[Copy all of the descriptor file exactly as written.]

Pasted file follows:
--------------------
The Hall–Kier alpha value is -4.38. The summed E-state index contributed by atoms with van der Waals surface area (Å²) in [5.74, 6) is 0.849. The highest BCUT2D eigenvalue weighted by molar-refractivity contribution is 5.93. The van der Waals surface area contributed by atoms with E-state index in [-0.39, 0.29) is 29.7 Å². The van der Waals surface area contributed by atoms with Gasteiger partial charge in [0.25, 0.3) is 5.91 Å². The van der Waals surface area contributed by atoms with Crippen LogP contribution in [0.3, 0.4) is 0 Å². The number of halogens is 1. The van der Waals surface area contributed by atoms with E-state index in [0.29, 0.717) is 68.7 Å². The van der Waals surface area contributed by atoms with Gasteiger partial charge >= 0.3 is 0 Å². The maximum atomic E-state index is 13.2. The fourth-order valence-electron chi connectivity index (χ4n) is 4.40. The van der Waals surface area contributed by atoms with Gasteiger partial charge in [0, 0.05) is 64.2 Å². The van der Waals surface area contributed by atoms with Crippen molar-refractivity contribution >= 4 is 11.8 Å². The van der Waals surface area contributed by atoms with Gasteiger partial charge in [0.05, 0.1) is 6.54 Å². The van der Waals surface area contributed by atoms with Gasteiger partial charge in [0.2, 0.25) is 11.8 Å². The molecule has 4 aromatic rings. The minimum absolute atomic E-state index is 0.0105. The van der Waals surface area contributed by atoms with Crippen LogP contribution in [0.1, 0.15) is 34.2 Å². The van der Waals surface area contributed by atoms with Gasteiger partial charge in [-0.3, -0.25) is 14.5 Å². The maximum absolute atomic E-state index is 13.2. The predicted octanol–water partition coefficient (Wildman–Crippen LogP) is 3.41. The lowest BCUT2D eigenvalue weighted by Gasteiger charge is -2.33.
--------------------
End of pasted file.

The Hall–Kier alpha value is -4.38. The summed E-state index contributed by atoms with van der Waals surface area (Å²) in [5.74, 6) is 0.849. The highest BCUT2D eigenvalue weighted by molar-refractivity contribution is 5.93. The van der Waals surface area contributed by atoms with E-state index in [-0.39, 0.29) is 29.7 Å². The van der Waals surface area contributed by atoms with Gasteiger partial charge in [0.25, 0.3) is 5.91 Å². The van der Waals surface area contributed by atoms with Crippen LogP contribution in [0.3, 0.4) is 0 Å². The number of halogens is 1. The van der Waals surface area contributed by atoms with E-state index in [0.29, 0.717) is 68.7 Å². The van der Waals surface area contributed by atoms with Gasteiger partial charge >= 0.3 is 0 Å². The maximum atomic E-state index is 13.2. The fourth-order valence-electron chi connectivity index (χ4n) is 4.40. The van der Waals surface area contributed by atoms with Gasteiger partial charge in [0, 0.05) is 64.2 Å². The van der Waals surface area contributed by atoms with Crippen molar-refractivity contribution >= 4 is 11.8 Å². The van der Waals surface area contributed by atoms with Gasteiger partial charge in [0.05, 0.1) is 6.54 Å². The van der Waals surface area contributed by atoms with Gasteiger partial charge in [0.2, 0.25) is 11.8 Å². The molecule has 4 aromatic rings. The minimum absolute atomic E-state index is 0.0105. The van der Waals surface area contributed by atoms with Crippen LogP contribution in [0.1, 0.15) is 34.2 Å². The van der Waals surface area contributed by atoms with Gasteiger partial charge in [-0.3, -0.25) is 14.5 Å². The maximum absolute atomic E-state index is 13.2. The predicted octanol–water partition coefficient (Wildman–Crippen LogP) is 3.41. The lowest BCUT2D eigenvalue weighted by Gasteiger charge is -2.33.